There is no real sense of time and place and it is definitely not the current Israeli-Palestinian conflict. At differing times, Donald Trump came to mind as did the elite and gangsters currently protecting Vladimir Putin. Just like Jones’s The Valkyrie for English National Opera, much of a large stage goes unused, with set designer Hyemi Shin providing just a few things large and small to be pushed onto and around it. Biggest of all is a white box, with raked steps and wooden beams as a roof. This is basically the temple of the Philistines’ god, Dagon, but also suggests it is a gathering place for the Hebrews. (There is some Jewish ritual but not much.) Dagon is depicted on the back of the bereted temple guards – who are a band of vicious thugs in their tangerine tops and blue tracksuit bottoms – as a clown’s face, partly blue and white, with a red nose and golden hair. For Jones he appears to be the god of Mammon and will be seen in the third act as a huge figure holding a fruit machine and some gaming chips (this must have used up much of the director’s clearly limited budget). The Hebrews look as if they have wandered in from The Royal Opera’s current Nabucco, the High Priest of Dagon wears an anorak, Samson looks nondescript apart from his long locks, and Dalila has a top and flowery skirt for the first two acts.
For any number of reasons by the end of a short evening – which still feels a long one – you might think the opera is mistitled and should be Dalila et Samson. You cannot take your eyes of Garanča from the moment she appears – her unforgettable, not in a good way, Act I dance (or wiggle) notwithstanding – until the end. When she sings her beguiling ‘Printemps qui commence’ (‘Spring begins’) it is now a different opera than you have been hearing before. Her Dalila seems motivated by revenge for the killing, by Samson, of the Philistines’ governor, Abimélech, and that he seems immune to her charms. Dalila distains the case of notes the High Priest’s goons have with them and sets about ensnaring Samson. She may already know the secret of his strength by the way she plays with his hair, a little like a hairdresser does when asking how you want it cut. In the final act, the venerated Dalila – dressed as a bejewelled showgirl – is obviously distressed by the treatment meted out to the blinded, beaten, but unbowed Samson and perhaps she really did love him after all. As for the destruction of the temple thanks to Samson’s regained strength – well, heaven help us (sorry)! – no spoilers here, but it was not good enough for Britain’s premier opera house.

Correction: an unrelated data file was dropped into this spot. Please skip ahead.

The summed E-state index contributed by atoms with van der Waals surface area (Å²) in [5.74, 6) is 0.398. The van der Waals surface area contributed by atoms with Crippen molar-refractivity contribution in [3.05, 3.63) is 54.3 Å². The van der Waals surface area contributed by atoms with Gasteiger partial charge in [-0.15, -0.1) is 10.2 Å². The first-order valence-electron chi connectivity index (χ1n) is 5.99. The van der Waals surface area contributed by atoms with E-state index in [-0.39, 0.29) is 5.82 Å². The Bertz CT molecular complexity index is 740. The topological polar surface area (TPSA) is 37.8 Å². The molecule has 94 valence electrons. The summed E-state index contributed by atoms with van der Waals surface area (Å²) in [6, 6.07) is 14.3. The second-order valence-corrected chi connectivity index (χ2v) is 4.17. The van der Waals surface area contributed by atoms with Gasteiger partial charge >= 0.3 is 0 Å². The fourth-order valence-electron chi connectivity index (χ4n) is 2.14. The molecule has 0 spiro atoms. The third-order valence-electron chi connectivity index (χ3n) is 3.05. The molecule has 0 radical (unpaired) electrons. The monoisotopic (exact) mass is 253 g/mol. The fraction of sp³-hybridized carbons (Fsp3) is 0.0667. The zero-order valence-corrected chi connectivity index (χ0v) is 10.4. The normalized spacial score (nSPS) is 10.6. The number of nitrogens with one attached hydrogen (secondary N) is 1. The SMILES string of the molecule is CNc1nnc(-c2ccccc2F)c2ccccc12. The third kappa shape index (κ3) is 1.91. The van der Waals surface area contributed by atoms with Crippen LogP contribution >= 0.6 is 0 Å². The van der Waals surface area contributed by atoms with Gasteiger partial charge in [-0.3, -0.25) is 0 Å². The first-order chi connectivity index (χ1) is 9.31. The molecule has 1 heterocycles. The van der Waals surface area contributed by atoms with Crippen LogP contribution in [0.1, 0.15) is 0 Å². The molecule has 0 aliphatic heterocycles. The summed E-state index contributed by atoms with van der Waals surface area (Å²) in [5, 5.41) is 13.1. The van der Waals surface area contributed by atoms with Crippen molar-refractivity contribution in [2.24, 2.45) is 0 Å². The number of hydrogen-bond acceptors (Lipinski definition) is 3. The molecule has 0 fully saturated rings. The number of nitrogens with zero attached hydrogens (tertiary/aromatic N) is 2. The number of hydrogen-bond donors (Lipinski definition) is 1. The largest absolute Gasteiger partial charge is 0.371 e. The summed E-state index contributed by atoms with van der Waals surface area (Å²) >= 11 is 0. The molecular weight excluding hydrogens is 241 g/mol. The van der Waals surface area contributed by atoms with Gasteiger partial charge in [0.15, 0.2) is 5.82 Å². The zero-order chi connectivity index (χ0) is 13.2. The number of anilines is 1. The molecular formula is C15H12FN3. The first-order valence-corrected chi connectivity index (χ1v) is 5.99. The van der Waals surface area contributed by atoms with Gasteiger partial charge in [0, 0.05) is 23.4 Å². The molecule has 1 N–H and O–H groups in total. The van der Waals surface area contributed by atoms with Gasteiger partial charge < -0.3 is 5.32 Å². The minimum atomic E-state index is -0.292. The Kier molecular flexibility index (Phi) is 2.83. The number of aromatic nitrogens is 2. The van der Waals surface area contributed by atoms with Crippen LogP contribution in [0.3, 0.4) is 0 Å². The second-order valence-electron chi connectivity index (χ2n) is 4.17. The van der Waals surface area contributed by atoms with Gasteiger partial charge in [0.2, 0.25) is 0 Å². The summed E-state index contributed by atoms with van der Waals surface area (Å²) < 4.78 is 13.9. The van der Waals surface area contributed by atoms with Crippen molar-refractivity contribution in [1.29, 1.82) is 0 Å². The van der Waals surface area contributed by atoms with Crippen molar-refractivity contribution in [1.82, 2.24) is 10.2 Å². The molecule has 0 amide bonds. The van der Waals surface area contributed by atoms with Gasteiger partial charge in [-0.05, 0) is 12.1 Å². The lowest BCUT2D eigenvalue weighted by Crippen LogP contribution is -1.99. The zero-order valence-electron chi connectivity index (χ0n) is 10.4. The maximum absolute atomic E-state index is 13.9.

It was a similarly mixed bag musically; it began with a first act that sounded as if Saint-Saëns’s music had been reorchestrated by Rimsky-Korsakov and it was only clearly an idiomatically French opera – onstage or in the pit – when Garanča was singing. SeokJong Baek was the surprise choice to step into the role of Samson (a house and role debut) when an injured Nicky Spence dropped out some time ago, he improved as the evening went on and there was some beautiful phrasing for his concluding ‘Seigneur, inspire-moi!’ after his can belto first act.
Best of the rest was Łukasz Goliński’s menacing and rabble-rousing High Priest, sung assuredly with stentorian tones. Blaise Malaba sounded little at ease as Abimélech, while Goderdzi Janelidze – here as Samson’s Rabbi – did his best with what little he got from Saint-Saëns, though neither seemed particularly comfortable singing in French. Their opening ‘Dieu d’Israël’ (‘God of Israel’) went for little because it was just too quiet but elsewhere the extended chorus sang with unfailing power and commitment. Sir Antonio Pappano and the orchestra took some time to settle during the disappointing first act but they shone when bringing greater impact to music that was more alluring; the second act of course. Why was this one of Pappano’s lesser evenings, who knows? It is possibly Saint-Saëns’s fault since his patchwork score brings together – though never coalesces – elements of Bach, Handel, early Verdi and Wagner, as well as anticipates Richard Strauss.